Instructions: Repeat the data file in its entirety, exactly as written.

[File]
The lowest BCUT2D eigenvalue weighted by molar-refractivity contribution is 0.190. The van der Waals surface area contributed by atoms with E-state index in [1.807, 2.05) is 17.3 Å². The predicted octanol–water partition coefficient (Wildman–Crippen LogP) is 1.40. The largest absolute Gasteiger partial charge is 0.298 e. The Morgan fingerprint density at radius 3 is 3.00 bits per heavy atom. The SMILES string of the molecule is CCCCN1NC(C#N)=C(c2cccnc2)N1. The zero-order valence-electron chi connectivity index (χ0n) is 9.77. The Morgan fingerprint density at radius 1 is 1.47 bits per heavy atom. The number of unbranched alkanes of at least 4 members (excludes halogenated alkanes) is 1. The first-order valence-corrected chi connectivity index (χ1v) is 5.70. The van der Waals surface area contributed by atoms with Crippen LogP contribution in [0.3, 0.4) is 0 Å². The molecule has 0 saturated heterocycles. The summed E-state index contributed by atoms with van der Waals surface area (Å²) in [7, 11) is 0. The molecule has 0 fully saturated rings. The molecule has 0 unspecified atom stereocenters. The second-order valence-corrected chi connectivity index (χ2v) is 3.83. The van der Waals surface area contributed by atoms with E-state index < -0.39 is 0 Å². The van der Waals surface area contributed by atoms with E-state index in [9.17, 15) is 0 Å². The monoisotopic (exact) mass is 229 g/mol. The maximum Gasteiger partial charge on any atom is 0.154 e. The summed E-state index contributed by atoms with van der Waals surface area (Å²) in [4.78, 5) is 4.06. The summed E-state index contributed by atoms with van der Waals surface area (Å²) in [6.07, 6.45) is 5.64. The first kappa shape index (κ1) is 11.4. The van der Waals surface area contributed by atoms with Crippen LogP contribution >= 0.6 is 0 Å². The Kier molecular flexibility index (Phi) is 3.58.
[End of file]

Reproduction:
The lowest BCUT2D eigenvalue weighted by molar-refractivity contribution is 0.190. The van der Waals surface area contributed by atoms with E-state index in [1.807, 2.05) is 17.3 Å². The predicted octanol–water partition coefficient (Wildman–Crippen LogP) is 1.40. The largest absolute Gasteiger partial charge is 0.298 e. The Morgan fingerprint density at radius 3 is 3.00 bits per heavy atom. The SMILES string of the molecule is CCCCN1NC(C#N)=C(c2cccnc2)N1. The zero-order valence-electron chi connectivity index (χ0n) is 9.77. The Morgan fingerprint density at radius 1 is 1.47 bits per heavy atom. The number of unbranched alkanes of at least 4 members (excludes halogenated alkanes) is 1. The first-order valence-corrected chi connectivity index (χ1v) is 5.70. The van der Waals surface area contributed by atoms with Crippen LogP contribution in [0.3, 0.4) is 0 Å². The molecule has 0 saturated heterocycles. The summed E-state index contributed by atoms with van der Waals surface area (Å²) in [7, 11) is 0. The molecule has 0 fully saturated rings. The molecule has 0 unspecified atom stereocenters. The second-order valence-corrected chi connectivity index (χ2v) is 3.83. The van der Waals surface area contributed by atoms with E-state index < -0.39 is 0 Å². The van der Waals surface area contributed by atoms with E-state index in [9.17, 15) is 0 Å². The monoisotopic (exact) mass is 229 g/mol. The maximum Gasteiger partial charge on any atom is 0.154 e. The summed E-state index contributed by atoms with van der Waals surface area (Å²) in [4.78, 5) is 4.06. The summed E-state index contributed by atoms with van der Waals surface area (Å²) in [6.07, 6.45) is 5.64. The first kappa shape index (κ1) is 11.4. The van der Waals surface area contributed by atoms with Crippen LogP contribution >= 0.6 is 0 Å². The Kier molecular flexibility index (Phi) is 3.58.